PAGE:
The 53rd edition of the TOP500 list has been announced. The most recent list of the 500 most powerful non-distributed computer systems in the world signifies a milestone in the 26-year history of the list.
For the first time, all 500 systems deliver a petaflop or more on the High Performance Linpack (HPL) benchmark, with the entry level to the list now at 1.022 petaflops. The current and previous lists, which are published twice annually, are available at www.top500.org.
According to the announcement, this latest list remains largely unchanged, with only two new entries in the top 10, one of which was an existing system that was upgraded with additional capacity.
Two IBM-built supercomputers, Summit and Sierra, installed at the Department of Energy’s Oak Ridge National Laboratory (ORNL) in Tennessee and Lawrence Livermore National Laboratory in California, respectively, retain the first two positions on the list. Both derive their computational power from Power 9 CPUs and NVIDIA V100 GPUs. The Summit system slightly improved its HPL result from 6 months ago, delivering a record 148.6 petaflops, while the number two Sierra system remains unchanged at 94.6 petaflops.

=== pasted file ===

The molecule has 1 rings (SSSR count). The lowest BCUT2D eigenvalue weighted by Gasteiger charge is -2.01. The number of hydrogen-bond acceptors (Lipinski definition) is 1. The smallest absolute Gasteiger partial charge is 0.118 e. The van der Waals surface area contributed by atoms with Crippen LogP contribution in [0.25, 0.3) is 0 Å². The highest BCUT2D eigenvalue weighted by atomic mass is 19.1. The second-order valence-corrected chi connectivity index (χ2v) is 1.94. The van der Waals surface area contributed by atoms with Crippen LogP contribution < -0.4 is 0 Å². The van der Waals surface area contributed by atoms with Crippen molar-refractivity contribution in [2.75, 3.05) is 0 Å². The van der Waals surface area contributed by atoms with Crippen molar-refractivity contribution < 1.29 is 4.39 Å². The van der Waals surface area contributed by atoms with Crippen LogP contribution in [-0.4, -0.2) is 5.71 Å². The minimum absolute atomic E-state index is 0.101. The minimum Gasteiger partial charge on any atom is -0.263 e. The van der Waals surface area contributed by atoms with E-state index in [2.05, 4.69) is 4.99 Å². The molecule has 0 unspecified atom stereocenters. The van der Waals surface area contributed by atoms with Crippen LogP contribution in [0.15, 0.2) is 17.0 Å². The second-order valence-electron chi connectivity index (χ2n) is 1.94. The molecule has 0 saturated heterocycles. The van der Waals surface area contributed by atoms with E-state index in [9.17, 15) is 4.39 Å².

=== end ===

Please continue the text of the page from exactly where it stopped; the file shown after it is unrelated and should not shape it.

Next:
The Sunway TaihuLight, a system developed by China’s National Research Center of Parallel Computer Engineering & Technology (NRCPC) and installed at the National Supercomputing Center in Wuxi, achieved the number-three position with 93.0 petaflops. It’s powered by more than 10 million SW26010 processor cores.
At number four is the Tianhe-2A (Milky Way-2A) supercomputer, which used a combination of Intel Xeon and Matrix-2000 processors to achieve an HPL result of 61.4 petaflops.
Frontera, the only new supercomputer in the top 10, came in at number five by delivering 23.5 petaflops on HPL. The Dell C6420 system, powered by Intel Xeon Platinum 8280 processors, is installed at the Texas Advanced Computing Center of the University of Texas.
For more information about the sites and systems in the list, view the complete list at www.top500.org/list/2019/06.